"The Roman army first encountered the cult of Mithras in Persia (modern Iran) during the reign of the emperor Nero although its origins in India have been traced back to 1400 BC. One of the many mystery cults that the Romans introduced from the east, Mithraism first appealed to slaves and freedmen but with Mithras's title Invictus, the cult's emphasis on truth, honour and courage, and its demand for discipline soon led to Mithras becoming a god of soldiers and traders.
Various stories survive to account for Mithras's birth. Often he is depicted springing from the living rock or from a tree; at Housesteads on Hadrian's Wall, however, there was a tradition that he was born from the Cosmic Egg.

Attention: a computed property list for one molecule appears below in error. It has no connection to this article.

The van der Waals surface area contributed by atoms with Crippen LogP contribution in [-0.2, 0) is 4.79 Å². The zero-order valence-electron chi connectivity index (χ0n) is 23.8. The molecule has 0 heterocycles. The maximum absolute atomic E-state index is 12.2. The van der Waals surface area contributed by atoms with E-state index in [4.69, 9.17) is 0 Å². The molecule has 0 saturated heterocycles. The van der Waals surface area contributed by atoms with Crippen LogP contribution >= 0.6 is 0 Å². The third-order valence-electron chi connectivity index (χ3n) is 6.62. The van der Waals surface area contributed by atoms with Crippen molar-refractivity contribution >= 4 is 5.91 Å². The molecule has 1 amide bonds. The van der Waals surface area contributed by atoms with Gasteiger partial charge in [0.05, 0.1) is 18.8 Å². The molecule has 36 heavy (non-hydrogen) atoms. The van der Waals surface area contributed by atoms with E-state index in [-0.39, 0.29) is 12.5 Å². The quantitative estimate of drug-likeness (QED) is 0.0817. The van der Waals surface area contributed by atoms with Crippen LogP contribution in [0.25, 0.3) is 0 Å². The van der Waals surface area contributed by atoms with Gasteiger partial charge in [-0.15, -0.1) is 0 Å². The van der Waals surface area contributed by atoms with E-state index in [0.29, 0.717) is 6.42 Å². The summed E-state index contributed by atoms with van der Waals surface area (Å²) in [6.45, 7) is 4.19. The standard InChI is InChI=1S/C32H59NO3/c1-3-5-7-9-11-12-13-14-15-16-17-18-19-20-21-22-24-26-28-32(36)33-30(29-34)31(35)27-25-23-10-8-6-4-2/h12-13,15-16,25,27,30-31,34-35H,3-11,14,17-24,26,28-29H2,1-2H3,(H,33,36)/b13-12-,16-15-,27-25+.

Mithras's early life was one of hardship and painful triumph. Finally,he captured the primaeval bull and, after dragging it back to his cave, killed the animal in order to release its life force for the benefit of humanity: from the bull's body grew useful plants and herbs, from its blood came the vine, and from its semen all useful animals." - The Museum of Antiquities Online
This bull slaying scene - known as a tauroctony is found in virtually all Mithrae.